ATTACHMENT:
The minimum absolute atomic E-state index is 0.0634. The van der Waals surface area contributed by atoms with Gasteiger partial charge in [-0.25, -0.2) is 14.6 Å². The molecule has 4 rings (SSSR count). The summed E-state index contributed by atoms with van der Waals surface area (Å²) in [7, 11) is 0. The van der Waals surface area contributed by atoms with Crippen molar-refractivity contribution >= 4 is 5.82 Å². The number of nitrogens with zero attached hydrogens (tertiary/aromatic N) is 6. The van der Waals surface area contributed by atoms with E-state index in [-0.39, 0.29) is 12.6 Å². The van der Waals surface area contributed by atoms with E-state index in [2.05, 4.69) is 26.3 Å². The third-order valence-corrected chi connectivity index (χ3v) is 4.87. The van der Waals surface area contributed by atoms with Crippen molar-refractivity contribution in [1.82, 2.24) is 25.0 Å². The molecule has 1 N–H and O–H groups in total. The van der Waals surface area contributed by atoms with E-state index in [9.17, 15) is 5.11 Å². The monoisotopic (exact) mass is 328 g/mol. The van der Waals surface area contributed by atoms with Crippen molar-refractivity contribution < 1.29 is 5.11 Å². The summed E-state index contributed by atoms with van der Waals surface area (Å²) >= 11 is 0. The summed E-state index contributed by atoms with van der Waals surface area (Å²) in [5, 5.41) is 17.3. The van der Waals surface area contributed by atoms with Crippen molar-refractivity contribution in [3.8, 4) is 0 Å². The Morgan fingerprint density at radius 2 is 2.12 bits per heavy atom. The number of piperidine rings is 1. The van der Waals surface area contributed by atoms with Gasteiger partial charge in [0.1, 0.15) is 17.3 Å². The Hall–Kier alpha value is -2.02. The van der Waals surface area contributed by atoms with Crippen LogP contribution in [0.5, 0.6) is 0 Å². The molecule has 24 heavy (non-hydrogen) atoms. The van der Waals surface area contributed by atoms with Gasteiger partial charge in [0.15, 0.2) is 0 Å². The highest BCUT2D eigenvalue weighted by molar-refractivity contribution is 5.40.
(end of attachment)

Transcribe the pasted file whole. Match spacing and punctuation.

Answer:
The minimum absolute atomic E-state index is 0.0634. The van der Waals surface area contributed by atoms with Gasteiger partial charge in [-0.25, -0.2) is 14.6 Å². The molecule has 4 rings (SSSR count). The summed E-state index contributed by atoms with van der Waals surface area (Å²) in [7, 11) is 0. The van der Waals surface area contributed by atoms with Crippen molar-refractivity contribution >= 4 is 5.82 Å². The number of nitrogens with zero attached hydrogens (tertiary/aromatic N) is 6. The van der Waals surface area contributed by atoms with E-state index in [-0.39, 0.29) is 12.6 Å². The van der Waals surface area contributed by atoms with E-state index in [2.05, 4.69) is 26.3 Å². The third-order valence-corrected chi connectivity index (χ3v) is 4.87. The van der Waals surface area contributed by atoms with Crippen molar-refractivity contribution in [1.82, 2.24) is 25.0 Å². The molecule has 1 N–H and O–H groups in total. The van der Waals surface area contributed by atoms with E-state index in [9.17, 15) is 5.11 Å². The monoisotopic (exact) mass is 328 g/mol. The van der Waals surface area contributed by atoms with Crippen molar-refractivity contribution < 1.29 is 5.11 Å². The summed E-state index contributed by atoms with van der Waals surface area (Å²) >= 11 is 0. The summed E-state index contributed by atoms with van der Waals surface area (Å²) in [5, 5.41) is 17.3. The van der Waals surface area contributed by atoms with Crippen molar-refractivity contribution in [3.8, 4) is 0 Å². The Morgan fingerprint density at radius 2 is 2.12 bits per heavy atom. The number of piperidine rings is 1. The van der Waals surface area contributed by atoms with Gasteiger partial charge in [0.1, 0.15) is 17.3 Å². The Hall–Kier alpha value is -2.02. The van der Waals surface area contributed by atoms with Crippen LogP contribution in [0.5, 0.6) is 0 Å². The molecule has 24 heavy (non-hydrogen) atoms. The van der Waals surface area contributed by atoms with Gasteiger partial charge in [0.15, 0.2) is 0 Å². The highest BCUT2D eigenvalue weighted by molar-refractivity contribution is 5.40.